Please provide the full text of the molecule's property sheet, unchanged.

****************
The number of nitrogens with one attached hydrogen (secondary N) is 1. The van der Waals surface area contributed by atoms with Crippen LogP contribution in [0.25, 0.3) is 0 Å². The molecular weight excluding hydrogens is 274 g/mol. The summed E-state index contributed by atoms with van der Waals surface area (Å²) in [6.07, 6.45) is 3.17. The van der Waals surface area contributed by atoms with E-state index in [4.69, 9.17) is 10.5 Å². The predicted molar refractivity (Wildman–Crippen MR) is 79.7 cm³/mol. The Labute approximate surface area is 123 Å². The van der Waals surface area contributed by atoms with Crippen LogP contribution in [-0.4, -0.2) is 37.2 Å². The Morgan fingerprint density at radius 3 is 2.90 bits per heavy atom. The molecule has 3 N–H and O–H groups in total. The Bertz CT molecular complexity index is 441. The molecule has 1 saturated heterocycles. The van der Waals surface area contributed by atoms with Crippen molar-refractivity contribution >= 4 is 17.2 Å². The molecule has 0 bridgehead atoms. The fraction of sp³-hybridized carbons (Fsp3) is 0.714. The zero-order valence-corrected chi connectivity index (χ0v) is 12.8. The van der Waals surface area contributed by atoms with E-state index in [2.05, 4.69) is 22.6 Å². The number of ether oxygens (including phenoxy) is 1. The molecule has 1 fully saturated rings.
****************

The number of nitrogens with one attached hydrogen (secondary N) is 1. The van der Waals surface area contributed by atoms with Crippen LogP contribution in [0.25, 0.3) is 0 Å². The molecular weight excluding hydrogens is 274 g/mol. The summed E-state index contributed by atoms with van der Waals surface area (Å²) in [6.07, 6.45) is 3.17. The van der Waals surface area contributed by atoms with E-state index in [4.69, 9.17) is 10.5 Å². The predicted molar refractivity (Wildman–Crippen MR) is 79.7 cm³/mol. The Labute approximate surface area is 123 Å². The van der Waals surface area contributed by atoms with Crippen LogP contribution in [-0.4, -0.2) is 37.2 Å². The Morgan fingerprint density at radius 3 is 2.90 bits per heavy atom. The molecule has 3 N–H and O–H groups in total. The Bertz CT molecular complexity index is 441. The molecule has 1 saturated heterocycles. The van der Waals surface area contributed by atoms with Crippen molar-refractivity contribution >= 4 is 17.2 Å². The molecule has 0 bridgehead atoms. The fraction of sp³-hybridized carbons (Fsp3) is 0.714. The zero-order valence-corrected chi connectivity index (χ0v) is 12.8. The van der Waals surface area contributed by atoms with E-state index in [2.05, 4.69) is 22.6 Å². The number of ether oxygens (including phenoxy) is 1. The molecule has 1 fully saturated rings.